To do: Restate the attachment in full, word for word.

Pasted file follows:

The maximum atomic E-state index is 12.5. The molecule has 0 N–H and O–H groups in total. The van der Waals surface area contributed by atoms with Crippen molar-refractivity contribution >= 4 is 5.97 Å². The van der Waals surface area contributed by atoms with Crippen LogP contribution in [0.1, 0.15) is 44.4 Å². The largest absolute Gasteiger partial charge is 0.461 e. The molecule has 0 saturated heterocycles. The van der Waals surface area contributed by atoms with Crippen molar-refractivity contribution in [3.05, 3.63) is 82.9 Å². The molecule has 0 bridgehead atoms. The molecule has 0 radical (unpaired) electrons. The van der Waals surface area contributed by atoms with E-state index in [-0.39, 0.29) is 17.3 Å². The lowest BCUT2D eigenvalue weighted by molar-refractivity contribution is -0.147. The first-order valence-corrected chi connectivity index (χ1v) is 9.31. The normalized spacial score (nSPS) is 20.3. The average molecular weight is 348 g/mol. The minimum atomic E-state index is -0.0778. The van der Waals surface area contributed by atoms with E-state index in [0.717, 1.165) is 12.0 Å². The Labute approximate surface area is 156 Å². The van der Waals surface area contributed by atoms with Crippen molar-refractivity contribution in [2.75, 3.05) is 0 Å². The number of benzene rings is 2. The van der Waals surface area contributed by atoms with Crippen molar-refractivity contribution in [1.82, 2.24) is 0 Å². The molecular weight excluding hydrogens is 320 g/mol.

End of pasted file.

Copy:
The maximum atomic E-state index is 12.5. The molecule has 0 N–H and O–H groups in total. The van der Waals surface area contributed by atoms with Crippen molar-refractivity contribution >= 4 is 5.97 Å². The van der Waals surface area contributed by atoms with Crippen LogP contribution in [0.1, 0.15) is 44.4 Å². The largest absolute Gasteiger partial charge is 0.461 e. The molecule has 0 saturated heterocycles. The van der Waals surface area contributed by atoms with Crippen molar-refractivity contribution in [3.05, 3.63) is 82.9 Å². The molecule has 0 bridgehead atoms. The molecule has 0 radical (unpaired) electrons. The van der Waals surface area contributed by atoms with E-state index in [-0.39, 0.29) is 17.3 Å². The lowest BCUT2D eigenvalue weighted by molar-refractivity contribution is -0.147. The first-order valence-corrected chi connectivity index (χ1v) is 9.31. The normalized spacial score (nSPS) is 20.3. The average molecular weight is 348 g/mol. The minimum atomic E-state index is -0.0778. The van der Waals surface area contributed by atoms with E-state index in [0.717, 1.165) is 12.0 Å². The Labute approximate surface area is 156 Å². The van der Waals surface area contributed by atoms with Crippen molar-refractivity contribution in [2.75, 3.05) is 0 Å². The number of benzene rings is 2. The van der Waals surface area contributed by atoms with Crippen molar-refractivity contribution in [1.82, 2.24) is 0 Å². The molecular weight excluding hydrogens is 320 g/mol.